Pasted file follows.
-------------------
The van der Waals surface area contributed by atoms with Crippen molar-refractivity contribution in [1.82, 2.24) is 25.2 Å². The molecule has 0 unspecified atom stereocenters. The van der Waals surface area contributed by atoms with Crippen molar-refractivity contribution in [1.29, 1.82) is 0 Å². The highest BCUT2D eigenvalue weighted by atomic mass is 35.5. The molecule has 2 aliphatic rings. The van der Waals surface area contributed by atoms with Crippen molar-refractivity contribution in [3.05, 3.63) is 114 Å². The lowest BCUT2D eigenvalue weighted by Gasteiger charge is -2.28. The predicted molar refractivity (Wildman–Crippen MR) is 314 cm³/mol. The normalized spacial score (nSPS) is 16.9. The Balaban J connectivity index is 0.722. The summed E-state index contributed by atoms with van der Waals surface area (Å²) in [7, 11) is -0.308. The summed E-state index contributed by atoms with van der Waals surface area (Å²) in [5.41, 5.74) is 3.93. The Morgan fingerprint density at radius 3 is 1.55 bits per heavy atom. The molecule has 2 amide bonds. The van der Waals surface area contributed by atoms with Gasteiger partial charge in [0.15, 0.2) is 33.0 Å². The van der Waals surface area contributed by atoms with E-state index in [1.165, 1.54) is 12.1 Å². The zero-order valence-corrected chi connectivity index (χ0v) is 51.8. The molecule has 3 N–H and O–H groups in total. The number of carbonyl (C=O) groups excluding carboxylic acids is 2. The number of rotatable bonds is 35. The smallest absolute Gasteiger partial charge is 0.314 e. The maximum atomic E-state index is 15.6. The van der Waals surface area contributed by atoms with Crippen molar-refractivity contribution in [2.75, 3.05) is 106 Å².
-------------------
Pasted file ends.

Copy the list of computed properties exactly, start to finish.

The van der Waals surface area contributed by atoms with Crippen molar-refractivity contribution in [1.82, 2.24) is 25.2 Å². The molecule has 0 unspecified atom stereocenters. The van der Waals surface area contributed by atoms with Crippen molar-refractivity contribution in [1.29, 1.82) is 0 Å². The highest BCUT2D eigenvalue weighted by atomic mass is 35.5. The molecule has 2 aliphatic rings. The van der Waals surface area contributed by atoms with Crippen molar-refractivity contribution in [3.05, 3.63) is 114 Å². The lowest BCUT2D eigenvalue weighted by Gasteiger charge is -2.28. The predicted molar refractivity (Wildman–Crippen MR) is 314 cm³/mol. The normalized spacial score (nSPS) is 16.9. The Balaban J connectivity index is 0.722. The summed E-state index contributed by atoms with van der Waals surface area (Å²) in [7, 11) is -0.308. The summed E-state index contributed by atoms with van der Waals surface area (Å²) in [5.41, 5.74) is 3.93. The Morgan fingerprint density at radius 3 is 1.55 bits per heavy atom. The molecule has 2 amide bonds. The van der Waals surface area contributed by atoms with Gasteiger partial charge in [0.15, 0.2) is 33.0 Å². The van der Waals surface area contributed by atoms with E-state index in [1.165, 1.54) is 12.1 Å². The zero-order valence-corrected chi connectivity index (χ0v) is 51.8. The molecule has 3 N–H and O–H groups in total. The number of carbonyl (C=O) groups excluding carboxylic acids is 2. The number of rotatable bonds is 35. The smallest absolute Gasteiger partial charge is 0.314 e. The maximum atomic E-state index is 15.6. The van der Waals surface area contributed by atoms with Crippen molar-refractivity contribution in [2.75, 3.05) is 106 Å².